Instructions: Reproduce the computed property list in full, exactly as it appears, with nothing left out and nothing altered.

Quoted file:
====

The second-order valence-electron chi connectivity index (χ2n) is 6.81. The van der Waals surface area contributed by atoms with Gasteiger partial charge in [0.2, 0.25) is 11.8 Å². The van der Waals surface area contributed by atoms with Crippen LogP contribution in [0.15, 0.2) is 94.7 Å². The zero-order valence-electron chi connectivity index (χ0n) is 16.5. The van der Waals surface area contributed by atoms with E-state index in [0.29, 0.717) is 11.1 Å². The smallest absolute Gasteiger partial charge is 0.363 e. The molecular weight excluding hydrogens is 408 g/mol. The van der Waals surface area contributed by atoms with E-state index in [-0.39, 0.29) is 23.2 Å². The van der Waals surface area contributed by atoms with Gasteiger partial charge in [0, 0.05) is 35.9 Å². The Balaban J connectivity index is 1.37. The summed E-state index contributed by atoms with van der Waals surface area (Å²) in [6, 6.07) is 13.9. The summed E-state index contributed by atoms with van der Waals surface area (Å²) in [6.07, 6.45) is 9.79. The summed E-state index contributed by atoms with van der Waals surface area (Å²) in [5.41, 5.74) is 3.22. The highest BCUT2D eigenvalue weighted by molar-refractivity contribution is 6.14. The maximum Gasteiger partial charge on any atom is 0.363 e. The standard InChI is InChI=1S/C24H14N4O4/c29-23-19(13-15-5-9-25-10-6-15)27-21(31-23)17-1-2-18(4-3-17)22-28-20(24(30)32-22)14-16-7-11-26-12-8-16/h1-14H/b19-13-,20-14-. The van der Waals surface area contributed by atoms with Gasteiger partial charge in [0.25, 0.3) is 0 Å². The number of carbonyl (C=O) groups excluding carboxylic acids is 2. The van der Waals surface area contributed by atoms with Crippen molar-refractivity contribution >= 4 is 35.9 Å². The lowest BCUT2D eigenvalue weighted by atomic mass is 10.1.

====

The second-order valence-electron chi connectivity index (χ2n) is 6.81. The van der Waals surface area contributed by atoms with Gasteiger partial charge in [0.2, 0.25) is 11.8 Å². The van der Waals surface area contributed by atoms with Crippen LogP contribution in [0.15, 0.2) is 94.7 Å². The zero-order valence-electron chi connectivity index (χ0n) is 16.5. The van der Waals surface area contributed by atoms with E-state index in [0.29, 0.717) is 11.1 Å². The smallest absolute Gasteiger partial charge is 0.363 e. The molecular weight excluding hydrogens is 408 g/mol. The van der Waals surface area contributed by atoms with E-state index in [-0.39, 0.29) is 23.2 Å². The van der Waals surface area contributed by atoms with Gasteiger partial charge in [0, 0.05) is 35.9 Å². The Balaban J connectivity index is 1.37. The summed E-state index contributed by atoms with van der Waals surface area (Å²) in [6, 6.07) is 13.9. The summed E-state index contributed by atoms with van der Waals surface area (Å²) in [6.07, 6.45) is 9.79. The summed E-state index contributed by atoms with van der Waals surface area (Å²) in [5.41, 5.74) is 3.22. The highest BCUT2D eigenvalue weighted by molar-refractivity contribution is 6.14. The maximum Gasteiger partial charge on any atom is 0.363 e. The standard InChI is InChI=1S/C24H14N4O4/c29-23-19(13-15-5-9-25-10-6-15)27-21(31-23)17-1-2-18(4-3-17)22-28-20(24(30)32-22)14-16-7-11-26-12-8-16/h1-14H/b19-13-,20-14-. The van der Waals surface area contributed by atoms with Gasteiger partial charge in [0.25, 0.3) is 0 Å². The number of carbonyl (C=O) groups excluding carboxylic acids is 2. The van der Waals surface area contributed by atoms with Crippen molar-refractivity contribution >= 4 is 35.9 Å². The lowest BCUT2D eigenvalue weighted by atomic mass is 10.1.